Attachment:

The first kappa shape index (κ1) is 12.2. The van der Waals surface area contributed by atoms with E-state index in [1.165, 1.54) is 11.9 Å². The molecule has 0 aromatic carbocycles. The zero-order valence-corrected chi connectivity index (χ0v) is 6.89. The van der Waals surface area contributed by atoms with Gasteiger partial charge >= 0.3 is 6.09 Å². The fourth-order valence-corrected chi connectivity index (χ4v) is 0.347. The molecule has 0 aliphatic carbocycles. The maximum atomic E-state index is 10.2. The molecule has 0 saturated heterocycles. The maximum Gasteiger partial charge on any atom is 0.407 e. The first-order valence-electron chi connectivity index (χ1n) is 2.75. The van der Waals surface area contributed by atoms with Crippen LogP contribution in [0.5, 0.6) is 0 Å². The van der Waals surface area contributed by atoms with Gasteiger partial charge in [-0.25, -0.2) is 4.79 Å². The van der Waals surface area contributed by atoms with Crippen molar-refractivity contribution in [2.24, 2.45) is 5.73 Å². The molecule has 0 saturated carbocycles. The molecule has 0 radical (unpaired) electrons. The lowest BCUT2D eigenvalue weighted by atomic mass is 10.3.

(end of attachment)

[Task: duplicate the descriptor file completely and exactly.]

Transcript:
The first kappa shape index (κ1) is 12.2. The van der Waals surface area contributed by atoms with E-state index in [1.165, 1.54) is 11.9 Å². The molecule has 0 aromatic carbocycles. The zero-order valence-corrected chi connectivity index (χ0v) is 6.89. The van der Waals surface area contributed by atoms with Gasteiger partial charge >= 0.3 is 6.09 Å². The fourth-order valence-corrected chi connectivity index (χ4v) is 0.347. The molecule has 0 aliphatic carbocycles. The maximum atomic E-state index is 10.2. The molecule has 0 saturated heterocycles. The maximum Gasteiger partial charge on any atom is 0.407 e. The first-order valence-electron chi connectivity index (χ1n) is 2.75. The van der Waals surface area contributed by atoms with Crippen LogP contribution in [0.5, 0.6) is 0 Å². The van der Waals surface area contributed by atoms with Gasteiger partial charge in [-0.25, -0.2) is 4.79 Å². The van der Waals surface area contributed by atoms with Crippen molar-refractivity contribution in [2.24, 2.45) is 5.73 Å². The molecule has 0 saturated carbocycles. The molecule has 0 radical (unpaired) electrons. The lowest BCUT2D eigenvalue weighted by atomic mass is 10.3.